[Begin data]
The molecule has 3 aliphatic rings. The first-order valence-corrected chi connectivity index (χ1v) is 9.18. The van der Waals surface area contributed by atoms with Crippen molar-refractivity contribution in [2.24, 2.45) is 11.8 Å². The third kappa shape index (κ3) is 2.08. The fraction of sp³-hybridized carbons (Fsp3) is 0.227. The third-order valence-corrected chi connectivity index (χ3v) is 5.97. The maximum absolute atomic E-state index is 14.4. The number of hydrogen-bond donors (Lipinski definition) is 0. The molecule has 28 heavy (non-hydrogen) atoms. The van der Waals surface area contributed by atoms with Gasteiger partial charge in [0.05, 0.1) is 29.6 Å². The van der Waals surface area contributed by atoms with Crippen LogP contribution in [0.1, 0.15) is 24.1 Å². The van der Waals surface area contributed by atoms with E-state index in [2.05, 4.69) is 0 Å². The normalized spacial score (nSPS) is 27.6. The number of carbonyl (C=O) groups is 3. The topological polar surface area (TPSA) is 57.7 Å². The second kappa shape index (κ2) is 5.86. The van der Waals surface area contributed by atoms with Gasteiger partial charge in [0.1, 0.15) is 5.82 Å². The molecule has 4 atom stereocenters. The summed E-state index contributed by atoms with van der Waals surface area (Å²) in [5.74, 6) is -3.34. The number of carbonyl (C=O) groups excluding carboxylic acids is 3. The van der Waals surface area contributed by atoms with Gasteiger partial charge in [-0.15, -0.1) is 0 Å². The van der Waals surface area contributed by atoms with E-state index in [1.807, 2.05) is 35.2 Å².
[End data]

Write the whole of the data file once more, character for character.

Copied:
The molecule has 3 aliphatic rings. The first-order valence-corrected chi connectivity index (χ1v) is 9.18. The van der Waals surface area contributed by atoms with Crippen molar-refractivity contribution in [2.24, 2.45) is 11.8 Å². The third kappa shape index (κ3) is 2.08. The fraction of sp³-hybridized carbons (Fsp3) is 0.227. The third-order valence-corrected chi connectivity index (χ3v) is 5.97. The maximum absolute atomic E-state index is 14.4. The number of hydrogen-bond donors (Lipinski definition) is 0. The molecule has 28 heavy (non-hydrogen) atoms. The van der Waals surface area contributed by atoms with Gasteiger partial charge in [0.05, 0.1) is 29.6 Å². The van der Waals surface area contributed by atoms with Crippen LogP contribution in [0.1, 0.15) is 24.1 Å². The van der Waals surface area contributed by atoms with E-state index in [2.05, 4.69) is 0 Å². The normalized spacial score (nSPS) is 27.6. The number of carbonyl (C=O) groups is 3. The topological polar surface area (TPSA) is 57.7 Å². The second kappa shape index (κ2) is 5.86. The van der Waals surface area contributed by atoms with Gasteiger partial charge in [0.1, 0.15) is 5.82 Å². The molecule has 4 atom stereocenters. The summed E-state index contributed by atoms with van der Waals surface area (Å²) in [5.74, 6) is -3.34. The number of carbonyl (C=O) groups excluding carboxylic acids is 3. The van der Waals surface area contributed by atoms with Gasteiger partial charge in [-0.15, -0.1) is 0 Å². The van der Waals surface area contributed by atoms with E-state index in [1.807, 2.05) is 35.2 Å².